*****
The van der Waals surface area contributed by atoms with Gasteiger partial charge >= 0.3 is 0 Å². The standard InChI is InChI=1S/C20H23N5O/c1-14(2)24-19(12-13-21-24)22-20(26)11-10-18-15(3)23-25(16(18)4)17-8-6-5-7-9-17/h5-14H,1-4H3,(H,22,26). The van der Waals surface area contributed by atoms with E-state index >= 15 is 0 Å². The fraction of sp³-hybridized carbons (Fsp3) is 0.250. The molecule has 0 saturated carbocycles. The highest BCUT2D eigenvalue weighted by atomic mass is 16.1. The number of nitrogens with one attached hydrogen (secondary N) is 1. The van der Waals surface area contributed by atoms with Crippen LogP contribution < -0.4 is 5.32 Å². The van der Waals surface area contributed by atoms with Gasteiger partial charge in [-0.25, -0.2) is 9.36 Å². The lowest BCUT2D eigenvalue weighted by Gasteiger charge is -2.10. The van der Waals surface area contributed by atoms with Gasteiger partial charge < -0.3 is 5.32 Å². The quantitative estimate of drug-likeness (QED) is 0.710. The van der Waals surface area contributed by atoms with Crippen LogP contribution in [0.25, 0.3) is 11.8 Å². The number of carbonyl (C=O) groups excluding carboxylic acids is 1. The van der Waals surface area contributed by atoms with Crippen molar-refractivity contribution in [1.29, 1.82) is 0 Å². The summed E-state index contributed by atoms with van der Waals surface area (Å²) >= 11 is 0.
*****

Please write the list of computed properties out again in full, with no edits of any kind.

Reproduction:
The van der Waals surface area contributed by atoms with Gasteiger partial charge >= 0.3 is 0 Å². The standard InChI is InChI=1S/C20H23N5O/c1-14(2)24-19(12-13-21-24)22-20(26)11-10-18-15(3)23-25(16(18)4)17-8-6-5-7-9-17/h5-14H,1-4H3,(H,22,26). The van der Waals surface area contributed by atoms with E-state index >= 15 is 0 Å². The fraction of sp³-hybridized carbons (Fsp3) is 0.250. The molecule has 0 saturated carbocycles. The highest BCUT2D eigenvalue weighted by atomic mass is 16.1. The number of nitrogens with one attached hydrogen (secondary N) is 1. The van der Waals surface area contributed by atoms with Crippen LogP contribution < -0.4 is 5.32 Å². The van der Waals surface area contributed by atoms with Gasteiger partial charge in [-0.25, -0.2) is 9.36 Å². The lowest BCUT2D eigenvalue weighted by Gasteiger charge is -2.10. The van der Waals surface area contributed by atoms with Gasteiger partial charge < -0.3 is 5.32 Å². The quantitative estimate of drug-likeness (QED) is 0.710. The van der Waals surface area contributed by atoms with Crippen LogP contribution in [0.25, 0.3) is 11.8 Å². The number of carbonyl (C=O) groups excluding carboxylic acids is 1. The van der Waals surface area contributed by atoms with Crippen molar-refractivity contribution in [1.29, 1.82) is 0 Å². The summed E-state index contributed by atoms with van der Waals surface area (Å²) >= 11 is 0.